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China denies spying claims made in U.S. court

China's Foreign Ministry on Thursday denied spying accusations made in a court case against a U.S. Defense Department official, accusing Washington of clinging to a "Cold War mentality."
/ Source: The Associated Press

China's Foreign Ministry on Thursday denied spying accusations made in a court case against a U.S. Defense Department official, accusing Washington of clinging to a "Cold War mentality."

James W. Fondren Jr., 62, was charged Wednesday with conspiring to give U.S. defense secrets to an agent for the Chinese government under the mistaken impression that the agent was working for Taiwan.

Spokesman Ma Zhaoxu said the accusation that China sought U.S. defense secrets from Fondren were rooted in ulterior motives, but gave no details.

"We urge the U.S. to discard its Cold War mentality and stop its groundless accusations against China," Ma told reporters at a regularly scheduled news conference.

"We urge the U.S. to do more things to help enhance mutual trust ... and friendship between the two peoples," he said.

Fondren is the second Pentagon official charged with giving classified documents to New Orleans furniture salesman Tai Shen Kuo, who pleaded guilty to spying for Beijing and was sentenced last year to nearly 16 years in prison.

Kuo, a Taiwan native and naturalized U.S. citizen with prominent family ties in Taiwan, has admitted that he masqueraded as a Taiwanese agent when in reality he was working with an agent of the Communist regime in Beijing — what spy-hunters call a "false flag" operation.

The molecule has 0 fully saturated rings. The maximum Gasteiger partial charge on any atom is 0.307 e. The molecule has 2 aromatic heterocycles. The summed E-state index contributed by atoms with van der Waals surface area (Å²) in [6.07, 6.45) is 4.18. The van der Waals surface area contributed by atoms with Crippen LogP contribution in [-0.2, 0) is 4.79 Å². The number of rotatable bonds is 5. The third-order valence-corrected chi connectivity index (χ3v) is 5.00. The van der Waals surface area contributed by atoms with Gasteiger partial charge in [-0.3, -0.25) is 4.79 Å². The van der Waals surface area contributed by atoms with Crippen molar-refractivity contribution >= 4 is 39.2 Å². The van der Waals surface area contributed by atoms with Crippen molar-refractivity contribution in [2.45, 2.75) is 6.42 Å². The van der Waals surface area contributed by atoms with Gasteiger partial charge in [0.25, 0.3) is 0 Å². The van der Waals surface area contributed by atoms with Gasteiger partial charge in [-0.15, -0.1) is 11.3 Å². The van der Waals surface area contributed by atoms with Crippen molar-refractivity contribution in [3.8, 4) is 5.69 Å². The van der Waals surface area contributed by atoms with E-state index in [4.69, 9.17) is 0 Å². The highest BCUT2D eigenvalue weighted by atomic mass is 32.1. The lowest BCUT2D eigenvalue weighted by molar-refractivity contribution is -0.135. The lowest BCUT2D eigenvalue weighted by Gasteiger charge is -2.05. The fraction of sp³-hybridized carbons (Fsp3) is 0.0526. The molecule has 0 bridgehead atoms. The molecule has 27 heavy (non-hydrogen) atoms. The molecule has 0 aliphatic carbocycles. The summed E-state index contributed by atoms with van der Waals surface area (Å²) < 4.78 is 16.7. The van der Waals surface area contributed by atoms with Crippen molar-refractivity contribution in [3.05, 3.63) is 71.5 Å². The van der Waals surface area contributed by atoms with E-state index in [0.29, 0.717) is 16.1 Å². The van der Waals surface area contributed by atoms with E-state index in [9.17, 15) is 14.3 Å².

Sold classified information?
Prosecutors contend that between 2004 and 2008, Fondren gave Kuo classified information through "opinion papers" he sold to Kuo for between $350 and $800 apiece. Eight of the papers allegedly contained classified information, according to investigators.

The papers dealt primarily with U.S.-Taiwanese military relations.

At an initial appearance Wednesday in U.S. District Court, a magistrate ordered that Fondren can remain free while he awaits indictment, but required that he be subject to electronic monitoring.

His attorney, former Republican congressman Asa Hutchinson, declined to comment on the specifics of the case but emphasized that Fondren "did not knowingly provide any information to any agent of the People's Republic of China."

"You cannot present this case as a typical espionage case," Hutchinson said.

In an affidavit, FBI agent Robert M. Gibbs says it is clear that Fondren did not know Kuo was working for Beijing, but Fondren believed the information was being forwarded to Taiwanese officials, which is illegal.

If convicted, Fondren faces up to five years in prison.

State secrets
In a statement, Acting U.S. Attorney Dana Boente said, "Providing classified information to a foreign agent of the People's Republic of China is a real and serious threat to our national security. The U.S. government places considerable trust in those given access to classified information, and we are committed to prosecuting those who abuse that trust."

Fondren worked at the Pentagon, holding top secret clearance as the deputy director of the Washington liaison office for U.S. Pacific Command. He has been on administrative leave since February 2008, when Kuo was arrested at Fondren's home.

Last year, former Defense Department employee Gregg Bergersen pleaded guilty to providing secrets to Kuo, who plied Bergersen with at least $7,000 in cash and gifts from Kuo, including $3,000 in cash for a poker game on a 2007 Las Vegas trip.

Bergersen was sentenced to nearly five years in prison.

The Kuo case is one of more than a dozen in the last few years involving either traditional spying or economic espionage related to China. U.S. officials have warned of increasing espionage efforts by Beijing.

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